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Finding PPE In Unlikely Places: How Area Organizations Are Stepping Up

Supplies from Cincinnati Museum Center were dropped off at area hospitals Wednesday, March 25.
Supplies from Cincinnati Museum Center were dropped off at area hospitals Wednesday, March 25.

The Washington National Cathedral in the nation's capital made an unusual donation this week. It found more than 5,000 surgical masks tucked away in its crypt, stockpiled from a health scare around 2006.That prompted WVXU to wonder if there might be some personal protective equipment supplies lying around Greater Cincinnati, unused.

"Some of our exhibit team members realized that they had material that could be utilized by the hospitals," says Cincinnati Museum Center CEO Elizabeth Pierce. "Face masks that we would typically use for exhibit fabrication and other materials that could be donated."

She says a box of items was sent to Children's Hospital through an employee's family connection. That led them to think about what else they may have to donate.

"We had ordered a number of supplies that we're not using now during closure," Pierce says. "We were able to share cases of wipes and pump action sanitizer and Purell and several boxes of gloves with both the University of Cincinnati Health Center and TriHealth."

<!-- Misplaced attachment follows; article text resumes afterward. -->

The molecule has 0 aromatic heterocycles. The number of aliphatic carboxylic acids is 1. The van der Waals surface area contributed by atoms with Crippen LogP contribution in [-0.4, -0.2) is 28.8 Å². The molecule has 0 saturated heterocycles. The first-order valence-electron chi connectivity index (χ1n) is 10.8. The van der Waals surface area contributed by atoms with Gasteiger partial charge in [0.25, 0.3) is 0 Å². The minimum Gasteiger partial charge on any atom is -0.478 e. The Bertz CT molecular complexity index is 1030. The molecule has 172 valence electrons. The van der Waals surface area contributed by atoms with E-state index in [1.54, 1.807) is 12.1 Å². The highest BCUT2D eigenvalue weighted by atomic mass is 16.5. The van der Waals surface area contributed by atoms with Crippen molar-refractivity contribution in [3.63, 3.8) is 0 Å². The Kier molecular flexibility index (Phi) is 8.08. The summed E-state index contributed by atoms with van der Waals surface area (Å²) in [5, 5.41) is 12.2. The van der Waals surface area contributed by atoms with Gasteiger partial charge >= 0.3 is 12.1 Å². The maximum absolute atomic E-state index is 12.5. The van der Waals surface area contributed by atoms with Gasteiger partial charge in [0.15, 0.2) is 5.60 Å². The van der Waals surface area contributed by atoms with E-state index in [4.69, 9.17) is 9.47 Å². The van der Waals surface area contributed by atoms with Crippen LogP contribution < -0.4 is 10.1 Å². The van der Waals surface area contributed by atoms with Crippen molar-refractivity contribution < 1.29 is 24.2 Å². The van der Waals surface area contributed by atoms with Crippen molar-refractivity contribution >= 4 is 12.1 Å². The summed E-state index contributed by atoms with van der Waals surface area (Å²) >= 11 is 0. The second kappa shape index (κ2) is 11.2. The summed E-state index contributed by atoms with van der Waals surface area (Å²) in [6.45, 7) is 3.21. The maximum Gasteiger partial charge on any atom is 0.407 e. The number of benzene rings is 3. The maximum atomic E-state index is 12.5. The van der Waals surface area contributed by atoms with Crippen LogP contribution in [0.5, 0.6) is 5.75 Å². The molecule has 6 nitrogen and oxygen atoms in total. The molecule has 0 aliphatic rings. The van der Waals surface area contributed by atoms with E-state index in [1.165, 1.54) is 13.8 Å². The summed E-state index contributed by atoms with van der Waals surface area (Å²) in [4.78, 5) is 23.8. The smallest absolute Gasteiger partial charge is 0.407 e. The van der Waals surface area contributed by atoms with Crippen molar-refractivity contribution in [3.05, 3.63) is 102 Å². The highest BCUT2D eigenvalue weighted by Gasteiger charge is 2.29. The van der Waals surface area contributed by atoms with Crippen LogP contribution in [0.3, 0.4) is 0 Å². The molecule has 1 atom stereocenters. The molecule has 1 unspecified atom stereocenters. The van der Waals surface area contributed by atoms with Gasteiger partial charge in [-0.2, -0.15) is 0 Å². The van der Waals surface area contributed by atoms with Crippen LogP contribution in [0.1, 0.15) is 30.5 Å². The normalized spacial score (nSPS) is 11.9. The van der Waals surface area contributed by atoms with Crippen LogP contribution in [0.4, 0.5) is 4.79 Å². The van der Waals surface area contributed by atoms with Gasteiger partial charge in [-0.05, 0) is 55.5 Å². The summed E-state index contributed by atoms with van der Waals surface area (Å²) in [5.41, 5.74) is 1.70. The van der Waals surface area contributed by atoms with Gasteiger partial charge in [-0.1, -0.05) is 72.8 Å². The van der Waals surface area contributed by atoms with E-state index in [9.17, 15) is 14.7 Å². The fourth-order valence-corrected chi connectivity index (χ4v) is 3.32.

They also donated masks.

"We're just happy that we could do that because they need them more urgently than we do," she adds.

The Cincinnati Art Museum also went through its supplies and came up with items to donate.

"We have 1,700 pairs of gloves that we use in our conservation department as well as 160 masks," says Jill Dunne, director of marketing and communication.

Those items will soon be in the hands of employees at a local hospital.

The art museum's four conservators normally use those materials when doing restoration work on paintings, sculptures and other pieces.

"We did donate the food from our Terrace Cafe, which is obviously closed right now, to La Soupe," Dunne adds. "We're working with them to ensure all the food didn't go to waste and could be used during this time."

Several of Cincinnati's largest construction firms also heeded the call to donate what they could spare.

"Turner Construction donated all the masks we had to local hospitals and to the city for first responders," David M. Spaulding, vice president and general manager tells WVXU. "We also asked trade contractors to pitch in for that effort as well."

At HGC, spokesman Paul Moran says the firm doesn't have N95 masks, which is what the bulk of the requests they've been getting are for.

"That particular mask is not something that we normally stock. HGC does stock the 3M P100 respirator masks but we are currently out of them. Some of the requests we've received are asking for mask quantities in the thousands. HGC wants to help. If anything changes and we are able to secure the masks, we will donate them immediately."

A spokesperson for Messer tells WVXU it too donated everything extra the company had available.

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